Wacky Mac Macaroni & Cheese Dinner, and some boxed mac and cheese from store brands, contained nutrition facts only for the product as packaged; there was almost no nutrition information about the prepared macaroni & cheese—not even on the website.
Since consumers don’t eat these products as packaged (unless they’re “complete” dinners with prepackaged cheese sauce, which none of these were), this is absolutely underhanded. When you add butter and milk to a boxed mac and cheese mix, you add calories, fat, saturated fat and more. Depending upon the quantities you use, the increases in these categories from what’s contained in the dry mix can be substantial.
So why won’t these companies tell you what quantities you’re really eating when you actually prepare the mac and cheese? And why aren’t they required to do so? I don’t have an answer to either question, but I suspect that sufficient consumer demand could cause them to change their ways.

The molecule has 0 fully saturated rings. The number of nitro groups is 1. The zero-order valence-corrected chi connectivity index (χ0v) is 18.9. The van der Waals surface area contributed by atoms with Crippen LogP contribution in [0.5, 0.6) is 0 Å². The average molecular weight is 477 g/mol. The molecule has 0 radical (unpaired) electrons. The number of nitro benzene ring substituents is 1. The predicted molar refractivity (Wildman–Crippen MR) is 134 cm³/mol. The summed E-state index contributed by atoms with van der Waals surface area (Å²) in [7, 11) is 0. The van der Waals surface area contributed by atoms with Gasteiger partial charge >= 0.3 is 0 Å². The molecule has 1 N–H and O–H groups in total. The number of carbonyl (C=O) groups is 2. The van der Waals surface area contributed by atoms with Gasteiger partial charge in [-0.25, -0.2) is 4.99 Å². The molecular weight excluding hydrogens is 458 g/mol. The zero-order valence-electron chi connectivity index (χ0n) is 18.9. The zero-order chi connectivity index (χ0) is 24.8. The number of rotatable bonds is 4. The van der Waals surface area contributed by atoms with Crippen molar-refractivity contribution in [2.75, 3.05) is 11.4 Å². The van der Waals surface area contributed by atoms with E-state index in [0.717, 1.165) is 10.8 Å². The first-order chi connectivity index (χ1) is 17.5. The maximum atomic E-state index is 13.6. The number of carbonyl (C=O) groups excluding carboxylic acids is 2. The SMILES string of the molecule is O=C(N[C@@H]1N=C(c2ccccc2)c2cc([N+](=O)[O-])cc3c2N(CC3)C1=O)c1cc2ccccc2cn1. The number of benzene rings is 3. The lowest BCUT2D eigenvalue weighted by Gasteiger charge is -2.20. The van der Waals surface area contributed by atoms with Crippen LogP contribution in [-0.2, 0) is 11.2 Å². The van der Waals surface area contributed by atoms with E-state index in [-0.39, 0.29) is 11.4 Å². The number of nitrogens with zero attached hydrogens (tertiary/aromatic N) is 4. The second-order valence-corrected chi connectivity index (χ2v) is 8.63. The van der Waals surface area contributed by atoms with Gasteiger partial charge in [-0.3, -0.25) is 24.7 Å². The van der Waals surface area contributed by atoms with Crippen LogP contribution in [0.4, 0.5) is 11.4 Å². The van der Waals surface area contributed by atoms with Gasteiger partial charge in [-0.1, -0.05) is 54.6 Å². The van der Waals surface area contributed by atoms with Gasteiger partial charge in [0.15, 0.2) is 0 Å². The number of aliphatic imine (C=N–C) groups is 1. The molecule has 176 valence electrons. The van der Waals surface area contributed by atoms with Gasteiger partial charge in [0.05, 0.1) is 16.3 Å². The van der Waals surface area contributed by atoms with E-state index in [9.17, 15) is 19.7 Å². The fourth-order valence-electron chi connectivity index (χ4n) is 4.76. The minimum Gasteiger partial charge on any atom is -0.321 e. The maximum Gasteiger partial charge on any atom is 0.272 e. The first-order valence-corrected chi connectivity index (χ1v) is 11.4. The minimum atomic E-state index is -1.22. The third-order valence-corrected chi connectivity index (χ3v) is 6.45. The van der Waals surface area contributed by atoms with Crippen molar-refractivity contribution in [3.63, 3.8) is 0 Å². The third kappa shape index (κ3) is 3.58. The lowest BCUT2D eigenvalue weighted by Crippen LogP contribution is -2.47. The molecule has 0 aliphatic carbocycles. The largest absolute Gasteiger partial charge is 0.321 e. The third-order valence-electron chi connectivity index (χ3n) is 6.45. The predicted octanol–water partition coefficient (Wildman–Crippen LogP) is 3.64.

“Lite Prep Mac And Cheese”
Some stovetop varieties of mac and cheese, in particular, some manufactured by Kraft, have “lite prep” suggestions, meaning a way to prepare your mac and cheese so the calories, fat, etc. are lessened. That’s commendable, though the flavor of the final product often suffers to a degree because fat is a major carrier of flavor. In some of their newer products, the suggested preparation is the “lite” version, and you’ll find instructions for a “classic” preparation on the box, as well.
Despite the sodium levels, fat content and other less-than-healthy aspects, I would eat some of these products again. Like most Americans, I love mac and cheese. It’s a supremely comfortable food that’s hot, filling and uncomplicated, and I adore cheese. But in the long run, it’s just common sense to limit your intake of these, and other, processed and prepackaged foods.